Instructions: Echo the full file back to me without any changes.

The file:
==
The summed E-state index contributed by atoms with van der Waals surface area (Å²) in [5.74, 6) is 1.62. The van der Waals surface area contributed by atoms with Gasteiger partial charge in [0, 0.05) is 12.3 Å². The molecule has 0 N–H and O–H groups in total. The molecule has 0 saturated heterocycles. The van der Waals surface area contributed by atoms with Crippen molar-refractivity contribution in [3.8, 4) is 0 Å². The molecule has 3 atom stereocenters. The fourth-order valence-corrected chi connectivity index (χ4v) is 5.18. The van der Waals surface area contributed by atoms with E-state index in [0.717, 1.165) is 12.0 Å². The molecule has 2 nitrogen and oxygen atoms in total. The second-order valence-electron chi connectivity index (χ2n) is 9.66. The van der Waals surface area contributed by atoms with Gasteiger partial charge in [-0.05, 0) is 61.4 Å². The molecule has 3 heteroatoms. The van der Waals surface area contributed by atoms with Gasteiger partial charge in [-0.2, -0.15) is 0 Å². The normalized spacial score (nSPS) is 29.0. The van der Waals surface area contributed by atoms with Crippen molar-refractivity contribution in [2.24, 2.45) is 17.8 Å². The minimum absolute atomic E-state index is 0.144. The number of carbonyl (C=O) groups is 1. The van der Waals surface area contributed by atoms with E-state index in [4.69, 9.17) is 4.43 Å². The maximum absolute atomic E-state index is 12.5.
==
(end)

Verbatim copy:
The summed E-state index contributed by atoms with van der Waals surface area (Å²) in [5.74, 6) is 1.62. The van der Waals surface area contributed by atoms with Gasteiger partial charge in [0, 0.05) is 12.3 Å². The molecule has 0 N–H and O–H groups in total. The molecule has 0 saturated heterocycles. The van der Waals surface area contributed by atoms with Crippen molar-refractivity contribution in [3.8, 4) is 0 Å². The molecule has 3 atom stereocenters. The fourth-order valence-corrected chi connectivity index (χ4v) is 5.18. The van der Waals surface area contributed by atoms with E-state index in [0.717, 1.165) is 12.0 Å². The molecule has 2 nitrogen and oxygen atoms in total. The second-order valence-electron chi connectivity index (χ2n) is 9.66. The van der Waals surface area contributed by atoms with Gasteiger partial charge in [-0.05, 0) is 61.4 Å². The molecule has 3 heteroatoms. The van der Waals surface area contributed by atoms with Gasteiger partial charge in [-0.2, -0.15) is 0 Å². The normalized spacial score (nSPS) is 29.0. The van der Waals surface area contributed by atoms with Crippen molar-refractivity contribution in [2.24, 2.45) is 17.8 Å². The minimum absolute atomic E-state index is 0.144. The number of carbonyl (C=O) groups is 1. The van der Waals surface area contributed by atoms with E-state index in [4.69, 9.17) is 4.43 Å². The maximum absolute atomic E-state index is 12.5.